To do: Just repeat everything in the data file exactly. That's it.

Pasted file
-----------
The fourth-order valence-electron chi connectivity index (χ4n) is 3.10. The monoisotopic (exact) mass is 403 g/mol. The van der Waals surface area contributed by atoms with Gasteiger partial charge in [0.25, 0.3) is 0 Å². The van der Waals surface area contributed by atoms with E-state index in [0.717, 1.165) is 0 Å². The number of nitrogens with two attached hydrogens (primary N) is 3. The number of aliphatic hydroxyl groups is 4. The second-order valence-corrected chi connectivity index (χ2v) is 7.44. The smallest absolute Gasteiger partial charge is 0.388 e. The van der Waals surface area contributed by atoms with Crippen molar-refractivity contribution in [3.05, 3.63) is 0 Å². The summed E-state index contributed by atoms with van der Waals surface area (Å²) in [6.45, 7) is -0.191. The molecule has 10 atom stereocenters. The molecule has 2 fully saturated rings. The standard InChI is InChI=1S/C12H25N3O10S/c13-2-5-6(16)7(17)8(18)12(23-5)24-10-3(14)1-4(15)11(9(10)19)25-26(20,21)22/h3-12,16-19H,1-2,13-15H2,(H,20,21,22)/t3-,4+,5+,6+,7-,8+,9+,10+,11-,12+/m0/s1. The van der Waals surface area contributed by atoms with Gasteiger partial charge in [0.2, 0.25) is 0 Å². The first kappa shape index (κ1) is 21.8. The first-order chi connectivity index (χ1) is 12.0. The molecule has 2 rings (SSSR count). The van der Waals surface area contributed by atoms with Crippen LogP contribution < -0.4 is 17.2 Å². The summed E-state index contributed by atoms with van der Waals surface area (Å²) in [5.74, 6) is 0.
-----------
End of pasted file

The fourth-order valence-electron chi connectivity index (χ4n) is 3.10. The monoisotopic (exact) mass is 403 g/mol. The van der Waals surface area contributed by atoms with Gasteiger partial charge in [0.25, 0.3) is 0 Å². The van der Waals surface area contributed by atoms with E-state index in [0.717, 1.165) is 0 Å². The number of nitrogens with two attached hydrogens (primary N) is 3. The number of aliphatic hydroxyl groups is 4. The second-order valence-corrected chi connectivity index (χ2v) is 7.44. The smallest absolute Gasteiger partial charge is 0.388 e. The van der Waals surface area contributed by atoms with Crippen molar-refractivity contribution in [3.05, 3.63) is 0 Å². The summed E-state index contributed by atoms with van der Waals surface area (Å²) in [6.45, 7) is -0.191. The molecule has 10 atom stereocenters. The molecule has 2 fully saturated rings. The standard InChI is InChI=1S/C12H25N3O10S/c13-2-5-6(16)7(17)8(18)12(23-5)24-10-3(14)1-4(15)11(9(10)19)25-26(20,21)22/h3-12,16-19H,1-2,13-15H2,(H,20,21,22)/t3-,4+,5+,6+,7-,8+,9+,10+,11-,12+/m0/s1. The van der Waals surface area contributed by atoms with Gasteiger partial charge in [0.2, 0.25) is 0 Å². The first kappa shape index (κ1) is 21.8. The first-order chi connectivity index (χ1) is 12.0. The molecule has 2 rings (SSSR count). The van der Waals surface area contributed by atoms with Crippen LogP contribution < -0.4 is 17.2 Å². The summed E-state index contributed by atoms with van der Waals surface area (Å²) in [5.74, 6) is 0.